Those who pray for charity for themselves, for God’s benevolent guidance and aid, must likewise be benevolent and charitable to others. We must forgive others if we want to be forgiven ourselves. This does not mean we let injustice remain. That would be impious. Rather, as we pray for God’s kingdom to be on earth as it is in heaven, we must work for justice on earth as it is in heaven, balancing out social imbalances, working to harmonize together the people of the earth so that they can truly see themselves as one family who work for and help each other.

Yes, this might seem like a utopian dream. But it is the vision of God for humanity, a vision the early Christians accepted and died for with the hope that God would make it happen. We must not give up hope. If we pray in sincerity for the Lord’s will be done, we will begin the process of this actualization in ourselves. We cannot accept false piety in ourselves. We must look for and promote the common good. It must begin with us.

[IMG=History of Rome from Internet Archive Book Images [No restrictions], via Wikimedia Commons]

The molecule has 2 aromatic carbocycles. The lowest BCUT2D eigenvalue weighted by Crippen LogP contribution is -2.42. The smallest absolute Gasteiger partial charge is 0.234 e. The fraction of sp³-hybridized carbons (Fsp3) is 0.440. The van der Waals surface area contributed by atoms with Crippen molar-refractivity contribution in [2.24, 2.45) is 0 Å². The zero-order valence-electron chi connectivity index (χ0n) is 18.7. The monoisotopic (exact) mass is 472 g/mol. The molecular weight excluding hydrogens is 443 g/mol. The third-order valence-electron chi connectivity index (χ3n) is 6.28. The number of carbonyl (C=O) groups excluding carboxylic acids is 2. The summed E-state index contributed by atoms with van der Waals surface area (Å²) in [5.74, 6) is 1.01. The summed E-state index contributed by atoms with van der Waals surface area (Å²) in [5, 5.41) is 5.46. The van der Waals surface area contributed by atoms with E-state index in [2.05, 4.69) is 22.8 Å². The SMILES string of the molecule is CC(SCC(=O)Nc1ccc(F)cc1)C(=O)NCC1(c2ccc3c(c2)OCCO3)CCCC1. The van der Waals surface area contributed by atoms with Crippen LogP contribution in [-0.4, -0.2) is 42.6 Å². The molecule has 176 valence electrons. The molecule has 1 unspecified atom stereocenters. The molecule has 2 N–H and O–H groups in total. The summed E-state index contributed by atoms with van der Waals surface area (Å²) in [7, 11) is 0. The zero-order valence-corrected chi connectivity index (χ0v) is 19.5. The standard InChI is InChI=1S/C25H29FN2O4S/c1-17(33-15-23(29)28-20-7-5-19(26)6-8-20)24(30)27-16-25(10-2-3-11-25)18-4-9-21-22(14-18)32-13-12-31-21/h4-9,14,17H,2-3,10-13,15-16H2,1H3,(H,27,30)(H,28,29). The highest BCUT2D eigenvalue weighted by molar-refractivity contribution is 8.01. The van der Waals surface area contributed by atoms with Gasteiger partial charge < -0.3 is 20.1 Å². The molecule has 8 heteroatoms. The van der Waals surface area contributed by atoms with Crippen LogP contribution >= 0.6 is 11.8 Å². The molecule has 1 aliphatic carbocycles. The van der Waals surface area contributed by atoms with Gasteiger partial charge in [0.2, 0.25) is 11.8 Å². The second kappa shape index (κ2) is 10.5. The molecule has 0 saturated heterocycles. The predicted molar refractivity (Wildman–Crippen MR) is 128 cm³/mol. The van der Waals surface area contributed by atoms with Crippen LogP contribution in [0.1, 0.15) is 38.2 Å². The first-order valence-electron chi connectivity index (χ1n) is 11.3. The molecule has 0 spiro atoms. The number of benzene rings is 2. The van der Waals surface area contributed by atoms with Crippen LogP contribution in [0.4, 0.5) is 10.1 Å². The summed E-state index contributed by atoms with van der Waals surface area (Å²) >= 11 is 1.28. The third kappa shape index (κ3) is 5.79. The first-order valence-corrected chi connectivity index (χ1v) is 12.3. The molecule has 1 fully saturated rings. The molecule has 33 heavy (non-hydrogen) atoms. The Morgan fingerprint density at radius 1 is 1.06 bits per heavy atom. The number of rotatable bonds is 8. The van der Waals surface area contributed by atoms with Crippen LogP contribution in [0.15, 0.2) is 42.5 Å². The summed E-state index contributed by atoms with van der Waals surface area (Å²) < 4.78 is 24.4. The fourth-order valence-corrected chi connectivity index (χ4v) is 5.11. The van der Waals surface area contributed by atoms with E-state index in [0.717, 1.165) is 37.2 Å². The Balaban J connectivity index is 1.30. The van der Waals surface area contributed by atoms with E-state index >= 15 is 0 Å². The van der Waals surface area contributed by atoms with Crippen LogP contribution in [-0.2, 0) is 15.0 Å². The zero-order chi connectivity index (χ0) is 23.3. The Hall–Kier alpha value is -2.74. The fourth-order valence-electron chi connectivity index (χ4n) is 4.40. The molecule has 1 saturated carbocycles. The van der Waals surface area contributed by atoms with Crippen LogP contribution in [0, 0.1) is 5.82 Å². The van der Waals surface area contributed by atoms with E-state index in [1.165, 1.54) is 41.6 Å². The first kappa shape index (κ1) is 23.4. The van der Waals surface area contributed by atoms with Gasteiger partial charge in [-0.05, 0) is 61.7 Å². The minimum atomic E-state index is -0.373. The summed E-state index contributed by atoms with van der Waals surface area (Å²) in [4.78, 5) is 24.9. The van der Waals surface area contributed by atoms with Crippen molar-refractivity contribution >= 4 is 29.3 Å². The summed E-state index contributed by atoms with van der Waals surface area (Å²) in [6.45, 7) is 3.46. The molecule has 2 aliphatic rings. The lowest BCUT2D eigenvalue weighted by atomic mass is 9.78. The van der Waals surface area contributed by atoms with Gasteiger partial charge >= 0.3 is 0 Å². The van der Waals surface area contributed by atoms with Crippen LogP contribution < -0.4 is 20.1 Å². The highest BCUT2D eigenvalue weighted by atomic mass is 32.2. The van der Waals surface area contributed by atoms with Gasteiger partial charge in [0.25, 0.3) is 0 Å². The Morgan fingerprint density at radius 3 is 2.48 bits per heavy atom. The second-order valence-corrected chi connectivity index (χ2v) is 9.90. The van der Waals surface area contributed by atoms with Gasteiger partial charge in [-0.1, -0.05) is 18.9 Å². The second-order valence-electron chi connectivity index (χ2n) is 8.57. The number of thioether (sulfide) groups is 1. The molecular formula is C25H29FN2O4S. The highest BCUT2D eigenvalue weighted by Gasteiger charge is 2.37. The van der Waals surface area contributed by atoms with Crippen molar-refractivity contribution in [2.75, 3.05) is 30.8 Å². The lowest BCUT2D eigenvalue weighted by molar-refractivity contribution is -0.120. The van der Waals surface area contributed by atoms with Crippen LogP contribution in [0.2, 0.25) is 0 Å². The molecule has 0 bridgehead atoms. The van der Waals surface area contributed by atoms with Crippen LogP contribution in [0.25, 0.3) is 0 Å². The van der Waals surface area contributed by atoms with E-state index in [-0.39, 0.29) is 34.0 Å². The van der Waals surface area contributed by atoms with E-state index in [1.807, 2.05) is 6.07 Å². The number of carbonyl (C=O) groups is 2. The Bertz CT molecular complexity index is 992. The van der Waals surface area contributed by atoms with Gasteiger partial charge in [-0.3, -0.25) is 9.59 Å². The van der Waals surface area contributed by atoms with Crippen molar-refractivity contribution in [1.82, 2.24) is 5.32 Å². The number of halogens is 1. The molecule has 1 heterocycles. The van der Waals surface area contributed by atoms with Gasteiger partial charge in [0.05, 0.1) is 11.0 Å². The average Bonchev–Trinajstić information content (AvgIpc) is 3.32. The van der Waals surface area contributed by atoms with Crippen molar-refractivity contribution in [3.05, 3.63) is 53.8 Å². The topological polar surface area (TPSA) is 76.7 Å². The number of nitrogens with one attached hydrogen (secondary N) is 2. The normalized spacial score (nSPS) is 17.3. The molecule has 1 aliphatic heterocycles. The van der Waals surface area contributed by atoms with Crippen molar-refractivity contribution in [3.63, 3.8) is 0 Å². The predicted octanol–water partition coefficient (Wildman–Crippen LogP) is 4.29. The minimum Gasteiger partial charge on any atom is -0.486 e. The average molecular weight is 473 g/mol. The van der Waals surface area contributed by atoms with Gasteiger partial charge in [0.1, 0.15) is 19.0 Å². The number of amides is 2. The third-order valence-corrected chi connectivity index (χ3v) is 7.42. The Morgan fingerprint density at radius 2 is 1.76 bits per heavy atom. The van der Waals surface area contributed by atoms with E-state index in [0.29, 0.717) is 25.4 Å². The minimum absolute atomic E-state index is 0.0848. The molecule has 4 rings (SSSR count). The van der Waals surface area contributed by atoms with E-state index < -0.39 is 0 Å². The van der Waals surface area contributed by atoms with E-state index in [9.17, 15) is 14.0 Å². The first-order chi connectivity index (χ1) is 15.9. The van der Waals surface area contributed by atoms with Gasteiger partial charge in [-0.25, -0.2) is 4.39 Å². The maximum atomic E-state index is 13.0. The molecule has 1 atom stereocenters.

[1] While many will read his text and view some of his opinions as close to heretical, we must remember he was writing before Nicea, and the Arian conflict. He followed the example of many other apologists who affirmed the divinity of Christ but yet had difficulty in explaining the relationship between the Father and the Son so that they remained equal to each other.

[2] Lactantius, The Divine Institutes. Trans. Sister Mary Francis McDonald, OP (Washington, DC: CUA Press, 1964), 341.

[3] Lactantius, The Divine Institutes, 352-3.

[4] St. Clement of Alexandria, Christ the Educator. Trans. Simon P Wood, OP (New York: Fathers of the Church, Inc., 1954), 227.

[5] St. Clement of Alexandria, Christ the Educator, 144.

[6] Lactantius, The Divine Institutes, 350.

[7] Sts Moses the Black in The Sayings of the Desert Fathers. Trans. Benedicta Ward (Kalamazoo, MI: Cistercian Publications, 1984), 141-2.